Likewise, in recent years, promoting democratic values in the school environment itself by respecting the voices of parents and teachers alike—a sort of "implicit curriculum"—has not been a priority. Indeed, many education reformers took their cue from the scholars John Chubb and Terry Moe, whose 1990 book, Politics, Markets and America’s Schools, argued that “direct democratic control” over public education appears to be “incompatible with effective schooling.” Reformers didn’t like the influence teachers’ unions exercised in democratic elections, so they advocated for market-driven reforms that would reduce the influence of elected officials such as non-unionized charter schools, as well as for state takeovers of urban districts.
But the costs of neglecting democratic values in education are now glaringly apparent on several levels.
Civics literacy levels are dismal. In a recent survey, more than two-thirds of Americans could not name all three branches of the federal government. Education Secretary John King said only a third of Americans could identify Joe Biden as the vice president or name a single Supreme Court justice. Far worse, declining proportions say that free elections are important in a democratic society.
When asked in the World Values Survey in 2011 whether democracy is a good or bad way to run a country, about 17 percent said bad or very bad, up from about 9 percent in the mid-1990s. Among those ages 16 to 24, about a quarter said democracy was bad or very bad, an increase from about 16 percent from a decade and a half earlier. Some 26 percent of millennials said it is “unimportant” that in a democracy people should “choose their leaders in free elections.” Among U.S. citizens of all ages, the proportion who said it would be “fairly good” or “very good” for the “army to rule,” has risen from one in 16 in 1995, to one in six today. Likewise, a June 2016 survey by the Public Religion Research Institute and the Brookings Institution found that a majority of Americans showed authoritarian (as opposed to autonomous) leanings. Moreover, fully 49 percent of Americans agreed that “because things have gotten so far off track in this country, we need a leader who is willing to break some rules if that’s what it takes to set things right.”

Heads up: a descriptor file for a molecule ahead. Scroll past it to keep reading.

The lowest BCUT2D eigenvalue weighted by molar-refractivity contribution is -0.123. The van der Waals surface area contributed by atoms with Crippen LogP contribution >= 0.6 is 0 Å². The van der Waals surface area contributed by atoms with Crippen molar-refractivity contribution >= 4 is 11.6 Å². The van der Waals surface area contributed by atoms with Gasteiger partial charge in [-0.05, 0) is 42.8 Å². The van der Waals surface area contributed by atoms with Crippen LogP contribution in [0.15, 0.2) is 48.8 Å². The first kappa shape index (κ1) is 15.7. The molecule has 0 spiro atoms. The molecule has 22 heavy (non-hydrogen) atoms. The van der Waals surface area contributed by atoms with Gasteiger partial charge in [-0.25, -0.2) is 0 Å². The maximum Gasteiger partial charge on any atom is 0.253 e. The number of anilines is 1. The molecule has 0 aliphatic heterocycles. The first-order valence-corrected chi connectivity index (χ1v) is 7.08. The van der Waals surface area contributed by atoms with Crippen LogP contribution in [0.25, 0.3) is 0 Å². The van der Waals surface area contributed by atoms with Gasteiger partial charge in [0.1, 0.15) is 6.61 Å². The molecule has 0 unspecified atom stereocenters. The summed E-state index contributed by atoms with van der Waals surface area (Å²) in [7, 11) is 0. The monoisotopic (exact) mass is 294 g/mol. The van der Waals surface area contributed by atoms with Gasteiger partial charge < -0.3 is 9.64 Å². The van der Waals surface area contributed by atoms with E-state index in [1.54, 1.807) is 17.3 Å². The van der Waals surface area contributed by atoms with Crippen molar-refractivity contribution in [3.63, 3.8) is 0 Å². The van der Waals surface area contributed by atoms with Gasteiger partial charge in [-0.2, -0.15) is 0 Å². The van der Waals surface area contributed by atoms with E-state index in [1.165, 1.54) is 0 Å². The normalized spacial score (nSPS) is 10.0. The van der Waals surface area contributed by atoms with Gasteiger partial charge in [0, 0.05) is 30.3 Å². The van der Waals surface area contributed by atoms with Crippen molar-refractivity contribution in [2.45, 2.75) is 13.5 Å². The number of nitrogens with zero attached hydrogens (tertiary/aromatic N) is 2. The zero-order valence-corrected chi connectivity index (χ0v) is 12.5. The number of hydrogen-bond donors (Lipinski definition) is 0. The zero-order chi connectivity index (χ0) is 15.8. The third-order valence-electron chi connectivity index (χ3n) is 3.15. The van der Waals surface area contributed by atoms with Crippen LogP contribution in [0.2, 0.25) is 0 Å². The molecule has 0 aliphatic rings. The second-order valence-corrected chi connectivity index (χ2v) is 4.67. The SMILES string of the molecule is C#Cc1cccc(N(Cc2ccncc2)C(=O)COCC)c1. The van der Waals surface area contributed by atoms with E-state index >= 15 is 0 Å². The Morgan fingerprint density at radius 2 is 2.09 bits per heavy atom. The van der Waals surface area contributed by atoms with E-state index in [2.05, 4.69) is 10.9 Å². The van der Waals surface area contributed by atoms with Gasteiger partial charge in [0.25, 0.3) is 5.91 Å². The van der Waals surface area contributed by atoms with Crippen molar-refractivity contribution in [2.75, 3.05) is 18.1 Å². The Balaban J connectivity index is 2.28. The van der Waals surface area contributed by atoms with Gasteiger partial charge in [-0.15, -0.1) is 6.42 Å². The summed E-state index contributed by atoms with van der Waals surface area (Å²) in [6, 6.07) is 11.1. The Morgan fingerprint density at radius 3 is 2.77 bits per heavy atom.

And in 2016, the United States elected as president an individual whom the Brookings Institution Scholar Robert Kagan called “the most dangerous threat to U.S. democracy since the Civil War.”
Moving forward, schools need to put democracy back into education. Rigorous courses in history, literature, and civics would cultivate knowledge of democratic practices and a belief in democratic values. As a 2003 report out of the Albert Shanker Institute noted, the classes should tell America’s stories—warts and all—and include the ways in which groups have used democratic means to improve the country. The Institute suggests the curriculum should include an honest historical account of the brutal suppression of African Americans and other minorities, women, workers, and gays, but also the movements to abolish slavery, gain women’s suffrage, establish labor laws, and civil-rights legislation. “From these … accounts,” the Shanker Institute noted, “students will recognize the genius of democracy: When people are free to dissent, to criticize, to protest and publish, to join together in common cause, to hold their elected officials accountable, democracy’s magnificent capacity for self-correction is manifest.” In addition, children should be taught what it is like to live in nondemocratic countries in order to appreciate what they might otherwise take for granted.